Get your online writing out of the summer doldrums
Even our writing needs a vacation once in a while and to come back more inspired. It’s easy to get stuck in a rut and forget about all the fun things we can try. Here are some tips I’m starting to resurrect:
Try to include references (or even visuals) to things people are talking about. It makes a piece more fun but also helps it to come up in a web search. Try to place trending words in your headline or the first couple of sentences. Reference news headlines, even holidays.
Draft, then craft
Write fast with the words that first come to you. Come back later to put in commas and edit; it’ll flow better with your first thoughts. Jot down ideas as they appear to you. Especially while surfing the web, it’s easy to get 100 clicks from your subject before you write anything. Write down your thoughts …then go to the web to fill in with examples and facts.
Write when the ideas come to you
In author Jonah Lehrer’s book Imagine: How Creativity Works, he talks about how our best creativity comes to us when we least expect it, but says especially as we become older, we hold back and become too self aware of the details. He says, “Let go!”
I do a lot of my writing on the weekends as I’m always more relaxed then. I even pull off the road and write blogs on my iphone because I think of ideas while I drive. I know I won’t remember if I wait. In this Cisco blog, I talk about How to be more ‘wild and crazy’ in your online world.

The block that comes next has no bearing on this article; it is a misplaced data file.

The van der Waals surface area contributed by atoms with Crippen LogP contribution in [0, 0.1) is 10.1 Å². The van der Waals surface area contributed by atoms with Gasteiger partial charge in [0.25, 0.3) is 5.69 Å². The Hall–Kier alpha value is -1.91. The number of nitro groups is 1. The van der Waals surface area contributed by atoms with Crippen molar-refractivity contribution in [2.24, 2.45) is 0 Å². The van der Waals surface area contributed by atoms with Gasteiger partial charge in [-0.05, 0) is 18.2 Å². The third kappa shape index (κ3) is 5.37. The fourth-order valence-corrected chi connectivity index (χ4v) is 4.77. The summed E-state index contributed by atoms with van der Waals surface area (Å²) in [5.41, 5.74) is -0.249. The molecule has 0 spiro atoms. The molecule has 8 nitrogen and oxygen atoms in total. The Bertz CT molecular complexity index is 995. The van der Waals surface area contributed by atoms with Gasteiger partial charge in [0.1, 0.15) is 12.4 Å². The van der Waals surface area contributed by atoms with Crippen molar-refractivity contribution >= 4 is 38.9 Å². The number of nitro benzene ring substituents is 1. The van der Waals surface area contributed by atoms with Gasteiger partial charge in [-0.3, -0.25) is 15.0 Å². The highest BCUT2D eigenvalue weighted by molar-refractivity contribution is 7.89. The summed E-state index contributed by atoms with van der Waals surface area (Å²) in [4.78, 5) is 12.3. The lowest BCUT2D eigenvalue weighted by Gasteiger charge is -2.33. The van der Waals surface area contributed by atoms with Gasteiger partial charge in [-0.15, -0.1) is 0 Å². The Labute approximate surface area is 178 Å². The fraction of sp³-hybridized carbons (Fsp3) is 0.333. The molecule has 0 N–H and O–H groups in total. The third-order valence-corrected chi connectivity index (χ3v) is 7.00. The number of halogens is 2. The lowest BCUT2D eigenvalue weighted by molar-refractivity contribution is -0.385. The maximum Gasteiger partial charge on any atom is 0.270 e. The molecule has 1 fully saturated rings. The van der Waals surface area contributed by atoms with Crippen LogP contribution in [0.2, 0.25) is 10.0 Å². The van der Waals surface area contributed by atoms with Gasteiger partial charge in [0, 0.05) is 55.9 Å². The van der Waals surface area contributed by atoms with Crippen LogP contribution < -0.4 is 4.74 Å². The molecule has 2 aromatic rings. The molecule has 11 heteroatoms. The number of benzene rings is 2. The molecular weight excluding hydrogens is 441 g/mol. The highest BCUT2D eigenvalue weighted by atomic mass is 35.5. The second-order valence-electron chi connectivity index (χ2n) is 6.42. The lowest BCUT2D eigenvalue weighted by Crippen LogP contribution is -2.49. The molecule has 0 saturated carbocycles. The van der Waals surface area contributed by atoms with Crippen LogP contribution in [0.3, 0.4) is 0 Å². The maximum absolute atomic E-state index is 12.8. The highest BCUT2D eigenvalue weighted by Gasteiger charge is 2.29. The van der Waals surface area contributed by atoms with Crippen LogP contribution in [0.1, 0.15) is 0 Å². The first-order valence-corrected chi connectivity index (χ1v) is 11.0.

Have your content drive your product
Whether it’s a blog (or presentation), it can often turn out better if you first look for interesting stories, hooks and visuals, and then wrap the piece around those. Don’t stay too married to a framework – keep it fluid to match what you find.
Mix it up
This is my favorite. Include short and long sentences in your writing. Often a two- or three-word sentence really makes a piece pop. The same goes for paragraphs (include long ones and short ones).
Use fun punctuation.
· Use an exclamation point after a sentence once in a while.
· Dashes are great! I like to use them instead of commas sometimes – they’re useful to set off words or phrases that interrupt a sentence.
· Colons: They’re fun to use but remember to capitalize the first word after the colon if that phrase can stand on its own. Leave it lower case if not.
· Parenthesis help you include detail (but don’t overuse them).
· And italicizing words is a great way to add emphasis.
I’d love to hear your tips for making online writing more fun so I can use them the next time I get stuck in a rut.